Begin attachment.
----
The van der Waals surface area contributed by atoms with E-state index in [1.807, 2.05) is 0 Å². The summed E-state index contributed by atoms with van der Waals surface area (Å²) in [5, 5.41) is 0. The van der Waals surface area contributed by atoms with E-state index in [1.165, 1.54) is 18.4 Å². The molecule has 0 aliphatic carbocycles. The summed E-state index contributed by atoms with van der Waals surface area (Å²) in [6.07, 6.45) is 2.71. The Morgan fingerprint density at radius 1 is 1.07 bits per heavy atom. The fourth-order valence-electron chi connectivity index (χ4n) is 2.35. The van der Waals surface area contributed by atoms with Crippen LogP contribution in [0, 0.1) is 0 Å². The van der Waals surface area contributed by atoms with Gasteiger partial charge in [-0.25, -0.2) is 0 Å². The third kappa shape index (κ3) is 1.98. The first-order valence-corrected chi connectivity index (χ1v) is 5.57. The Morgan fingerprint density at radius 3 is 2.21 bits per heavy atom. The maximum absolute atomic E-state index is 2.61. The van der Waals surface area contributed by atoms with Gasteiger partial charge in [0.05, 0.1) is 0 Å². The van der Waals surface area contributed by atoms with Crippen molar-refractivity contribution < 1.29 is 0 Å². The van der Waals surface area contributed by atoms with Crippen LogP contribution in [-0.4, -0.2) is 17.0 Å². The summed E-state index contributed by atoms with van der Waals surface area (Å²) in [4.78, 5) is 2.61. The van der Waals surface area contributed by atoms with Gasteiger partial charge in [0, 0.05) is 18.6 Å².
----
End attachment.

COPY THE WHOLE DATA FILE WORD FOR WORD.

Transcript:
The van der Waals surface area contributed by atoms with E-state index in [1.807, 2.05) is 0 Å². The summed E-state index contributed by atoms with van der Waals surface area (Å²) in [5, 5.41) is 0. The van der Waals surface area contributed by atoms with E-state index in [1.165, 1.54) is 18.4 Å². The molecule has 0 aliphatic carbocycles. The summed E-state index contributed by atoms with van der Waals surface area (Å²) in [6.07, 6.45) is 2.71. The Morgan fingerprint density at radius 1 is 1.07 bits per heavy atom. The fourth-order valence-electron chi connectivity index (χ4n) is 2.35. The van der Waals surface area contributed by atoms with Crippen LogP contribution in [0, 0.1) is 0 Å². The van der Waals surface area contributed by atoms with Gasteiger partial charge in [-0.25, -0.2) is 0 Å². The third kappa shape index (κ3) is 1.98. The first-order valence-corrected chi connectivity index (χ1v) is 5.57. The Morgan fingerprint density at radius 3 is 2.21 bits per heavy atom. The maximum absolute atomic E-state index is 2.61. The van der Waals surface area contributed by atoms with Gasteiger partial charge in [0.05, 0.1) is 0 Å². The van der Waals surface area contributed by atoms with Crippen molar-refractivity contribution < 1.29 is 0 Å². The van der Waals surface area contributed by atoms with Crippen LogP contribution in [-0.4, -0.2) is 17.0 Å². The summed E-state index contributed by atoms with van der Waals surface area (Å²) in [4.78, 5) is 2.61. The van der Waals surface area contributed by atoms with Gasteiger partial charge in [0, 0.05) is 18.6 Å².